Read and share memories of Grantham
My last three years at school were spent in the small building at the centre of the picture. At the time what had previously been the Brownlow infants school was an annex to the Girl's Central School hidden behind building to the right. Both buildings now have another use as The Girls Central School was replaced by Walton Girls School on Kitty Briggs Lane back in the mid 1960s
I am SO grateful for this image as it set me off on my visit to Grantham to further research my ancestry. For me, it shows two properties of J.T. Broughton. My ancestors, Hackworth, married into the Broughton family and were in these properties at the time this image was taken. Very exciting. It has (...Read full memory)
My husband and I married in the building on the right of this photograph in February 1988. I seem to recall the the registry office was moving from one building to another at the time and so this gorgeous old building was used as a temporary venue. The room we married in had dark wooden panelling on the walls and was (...Read full memory)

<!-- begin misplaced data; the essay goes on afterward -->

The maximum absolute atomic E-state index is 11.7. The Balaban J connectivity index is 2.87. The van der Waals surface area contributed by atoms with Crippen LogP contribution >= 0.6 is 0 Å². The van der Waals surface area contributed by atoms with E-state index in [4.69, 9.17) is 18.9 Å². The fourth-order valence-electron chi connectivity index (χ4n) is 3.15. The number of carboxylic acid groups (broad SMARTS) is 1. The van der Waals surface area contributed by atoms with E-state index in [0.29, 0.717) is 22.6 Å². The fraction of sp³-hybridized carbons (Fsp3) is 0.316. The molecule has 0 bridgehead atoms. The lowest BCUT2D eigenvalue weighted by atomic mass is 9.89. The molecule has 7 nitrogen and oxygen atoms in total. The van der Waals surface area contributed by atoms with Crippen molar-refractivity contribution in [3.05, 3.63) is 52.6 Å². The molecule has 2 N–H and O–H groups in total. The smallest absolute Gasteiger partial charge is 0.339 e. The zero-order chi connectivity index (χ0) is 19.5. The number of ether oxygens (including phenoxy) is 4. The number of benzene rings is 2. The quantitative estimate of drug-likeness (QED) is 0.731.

I shall always remember the night in 1968 when I rode my motorcycle - an old BSA Bantam - over the A1 and it blew out on me. My parents used to live in Ickburgh in Norfolk (a little village between Brandon, Suffolk and Swaffham, Norfolk) and I was in the first year of a five year (...Read full memory)
My Grandparents Percy Clarke and Dorothy Flowers were married in this church in 1923. My Great Grandfather Henry Clarke was bailiff to Lord Brownlow for 48 years and my other Great Grandfather Thomas Flowers had been Coachman to his lordship since 1876, retiring in 1922. Lord Brownlow attended the wedding and (...Read full memory)
It was here that I and many of my school friends learned to swim, around about the time this photograph was taken. The water was always cold and the shape of the pool made length swimming impossible. Summer holidays were spent here too, sometimes it was so crowded little piles of clothes could be found all over the grass bank to the right - we were a hardy lot in those days!